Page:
Clinton's Mexico Aid Proposal Shaken by Demand for Inquiry : Congress: House votes 407 to 21 to request documents. Party leaders pressured by critics of loan program.


The $20-billion U.S. financial aid program for Mexico became endangered Wednesday when the House voted overwhelmingly to demand Clinton Administration documents about the arrangement.

The leaders of both parties reluctantly agreed to the vote in hopes it would head off a further protest by rank-and-file members angered by the Administration's decision to sidestep Congress and provide loan guarantees from a fund under the President's control.

"We have had to fight a war in this chamber to even get a vote," said Rep. Marcy Kaptur (D-Ohio). The resolution of inquiry was approved by a lopsided margin of 407 to 21. "Let me remind my colleagues this is a first vote," said Kaptur, one of the leaders of the forces who hope to scuttle the aid package.

Intensifying the debate, a House subcommittee chairman promised an investigation of a potential conflict of interest by Treasury Secretary Robert E. Rubin, the author of the bailout plan and the man who will disburse the funds to Mexico. Rubin was the former chairman of brokerage giant Goldman, Sachs & Co., which marketed more than $5 billion in Mexican securities between 1992 and 1994.


Rubin should have avoided any involvement because "you can't forget who you are or where you came from," Rep. Spencer Bachus (R-Ala.), chairman of the oversight subcommittee of the House Banking Committee, said Wednesday. He promised a hearing by the end of the month.

In Mexico City, the Mexican Stock Exchange's key index fell 31.88 points to 1,517.96 on Wednesday, even though interest rates on Mexican treasury bills auctioned Wednesday came down somewhat from last week's stratospheric levels.

Still, rates are around 50%, reflecting the crisis of confidence in the Mexican economy and the government. The general disarray was heightened by Tuesday's arrest of the brother of former President Carlos Salinas on charges that he ordered and planned the assassination of a key ruling party official last year.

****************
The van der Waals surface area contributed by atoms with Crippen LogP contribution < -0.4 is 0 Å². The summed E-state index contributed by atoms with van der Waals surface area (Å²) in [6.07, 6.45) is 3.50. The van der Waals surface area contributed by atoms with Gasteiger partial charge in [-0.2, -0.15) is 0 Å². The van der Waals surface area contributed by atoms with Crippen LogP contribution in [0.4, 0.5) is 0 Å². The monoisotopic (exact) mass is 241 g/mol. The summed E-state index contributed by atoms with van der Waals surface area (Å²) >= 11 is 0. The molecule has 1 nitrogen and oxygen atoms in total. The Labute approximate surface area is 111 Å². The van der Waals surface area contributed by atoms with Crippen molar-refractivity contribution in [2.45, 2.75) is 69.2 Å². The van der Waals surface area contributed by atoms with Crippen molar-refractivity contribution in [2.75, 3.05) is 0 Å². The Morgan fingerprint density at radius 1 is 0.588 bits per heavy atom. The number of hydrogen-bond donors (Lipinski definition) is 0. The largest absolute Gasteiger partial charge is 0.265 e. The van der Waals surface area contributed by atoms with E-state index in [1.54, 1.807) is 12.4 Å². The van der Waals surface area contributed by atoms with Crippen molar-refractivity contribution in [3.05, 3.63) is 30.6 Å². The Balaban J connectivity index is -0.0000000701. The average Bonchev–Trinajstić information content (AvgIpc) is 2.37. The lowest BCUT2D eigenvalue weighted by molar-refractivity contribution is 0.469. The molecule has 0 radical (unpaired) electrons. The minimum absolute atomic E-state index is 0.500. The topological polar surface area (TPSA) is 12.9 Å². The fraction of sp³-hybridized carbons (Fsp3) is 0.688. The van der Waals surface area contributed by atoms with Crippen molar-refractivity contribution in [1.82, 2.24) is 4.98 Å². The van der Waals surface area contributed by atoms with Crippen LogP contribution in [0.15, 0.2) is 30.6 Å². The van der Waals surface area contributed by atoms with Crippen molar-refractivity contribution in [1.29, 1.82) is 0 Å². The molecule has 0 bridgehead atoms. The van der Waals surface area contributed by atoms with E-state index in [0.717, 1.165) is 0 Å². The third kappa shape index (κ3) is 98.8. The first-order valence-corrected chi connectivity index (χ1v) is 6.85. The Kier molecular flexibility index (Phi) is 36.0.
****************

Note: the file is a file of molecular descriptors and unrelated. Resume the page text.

Bachus and other Republicans are defying their party's leadership, which agreed with President Clinton on the need for the aid package to help Mexico--whose economy cracked in late December under the weight of a severe trade deficit and a sudden devaluation of the peso.

The Administration argued that fears over Mexico could jeopardize the ability of many other fast-developing nations to raise capital.

The GOP dissidents will force a vote at today's Republican conference on their demand that their party bring the issue to a vote on the House floor. They want a vote on a bill that would block the Administration from providing funds without prior Congressional approval.

If the critics are successful at the Republican conference, the full House will get a chance to express itself on the idea of financial aid for Mexico. Many members, upset at the political difficulty of cutting popular domestic programs, will be reluctant to cast a vote for what would be perceived as unpopular foreign aid.

When it became clear earlier this year that it would be a hard fight to get Congressional approval of a financial package, the Administration decided to dodge Congress by using the exchange stabilization fund, cash normally used to calm currency fluctuations.

Wednesday's vote by the House was a resolution of inquiry.

"It is of a fact-finding nature . . . and nothing (in it) jeopardizes the stabilization package itself," said Rep. Jim Leach (R-Iowa), chairman of the House Banking Committee and a supporter of aid to Mexico.

But a supply of Treasury documents dealing with the Administration discussions with Mexican officials seems unlikely to satisfy many skeptics in both parties.

Treasury Secretary Rubin, who is in charge of the loan guarantee program, was defended vigorously on Wednesday as a man of integrity by Leach and several Democratic members. They were angered by criticisms from Bachus and other Republicans about the potential conflict of interest or appearance of a conflict.

Rubin left Goldman Sachs, where he had served as co-chairman, to join the Clinton Administration, and placed his assets in a blind trust.

Goldman Sachs was the lead underwriter for Mexican securities, arranging the sale of $5.7 billion worth of issues between 1992 and 1994. Goldman Sachs' own holdings of Mexican securities currently are less than $100 million, comparatively minuscule compared with the firm's assets of $130 billion, according to knowledgeable sources.

Treasury ethics officials gave Rubin a ruling that it would be permissible for him to become involved in the Mexican issue.

The Mexican stock market has continued to plummet in recent weeks, reflecting fears that the U.S. aid plan either won't work or will be rescinded entirely by partisan politics in Congress.


The Mexican Stock Exchange index has slumped from 1,898.90 on Jan. 30, the day before the aid package was announced, to 1,517.96 now, a 20% decline. Since the Mexican crisis began on Dec. 20 the stock market has lost 33% of its nominal value, but the peso's 40% devaluation against the dollar has meant much deeper real losses for U.S. investors in Mexican securities.


Staff writer Tom Petruno in Los Angeles contributed to this story.


Salinas strikes back. A1

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